In certain circumstances the central pressure inside a frontal depression can fall at a very rapid rate forcing violent winds from the system known as 'bombs'.
A 'weather bomb' is not a perfect meteorological term but is defined as an intense low pressure system with a central pressure that falls 24 millibars in a 24-hour period. A better description can be more directly linked to the meteorological phenomena known as rapid or explosive cyclogenesis. This is where dry air from the stratosphere flows into an area of low pressure. This causes air within the depression to rise very quickly and increases its rotation, which in turn deepens the pressure and creates a more vigorous storm.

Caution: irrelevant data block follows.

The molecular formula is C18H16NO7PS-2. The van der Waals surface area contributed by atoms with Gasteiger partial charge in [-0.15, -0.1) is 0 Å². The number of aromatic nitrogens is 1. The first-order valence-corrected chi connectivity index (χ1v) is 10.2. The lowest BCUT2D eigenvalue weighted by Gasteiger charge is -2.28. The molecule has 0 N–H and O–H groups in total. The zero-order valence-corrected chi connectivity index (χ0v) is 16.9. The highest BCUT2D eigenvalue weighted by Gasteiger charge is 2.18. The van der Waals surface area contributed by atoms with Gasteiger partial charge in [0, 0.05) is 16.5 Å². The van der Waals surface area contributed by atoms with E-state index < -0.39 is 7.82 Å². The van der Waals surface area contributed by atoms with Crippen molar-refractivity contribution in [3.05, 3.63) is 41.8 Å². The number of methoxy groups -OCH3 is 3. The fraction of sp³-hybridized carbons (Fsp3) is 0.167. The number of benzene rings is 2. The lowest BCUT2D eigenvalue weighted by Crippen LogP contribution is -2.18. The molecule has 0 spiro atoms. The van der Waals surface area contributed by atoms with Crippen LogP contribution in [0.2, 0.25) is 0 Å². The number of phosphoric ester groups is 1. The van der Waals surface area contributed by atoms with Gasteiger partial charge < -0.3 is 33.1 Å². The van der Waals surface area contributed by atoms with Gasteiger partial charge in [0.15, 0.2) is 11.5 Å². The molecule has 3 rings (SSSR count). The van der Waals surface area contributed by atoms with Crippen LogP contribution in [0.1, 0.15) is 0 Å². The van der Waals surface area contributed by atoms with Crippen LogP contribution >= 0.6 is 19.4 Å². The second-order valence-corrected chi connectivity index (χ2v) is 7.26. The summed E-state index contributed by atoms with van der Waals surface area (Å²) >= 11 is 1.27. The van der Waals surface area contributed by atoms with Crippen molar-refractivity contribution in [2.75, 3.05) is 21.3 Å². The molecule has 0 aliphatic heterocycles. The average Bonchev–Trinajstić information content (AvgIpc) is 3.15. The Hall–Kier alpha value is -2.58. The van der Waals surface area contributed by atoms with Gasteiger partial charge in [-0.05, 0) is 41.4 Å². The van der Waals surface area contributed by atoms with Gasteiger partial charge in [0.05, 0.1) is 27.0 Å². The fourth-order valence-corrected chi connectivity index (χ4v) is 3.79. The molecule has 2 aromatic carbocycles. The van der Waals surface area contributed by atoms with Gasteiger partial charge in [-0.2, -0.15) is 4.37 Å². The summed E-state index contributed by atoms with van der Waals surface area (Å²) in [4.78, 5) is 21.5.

The image below shows a weather bomb forming south of Greenland on 9 December 2014.
The weather charts below show the weather bomb forming on 8 and 9 December 2014.
Last updated: 9 December 2014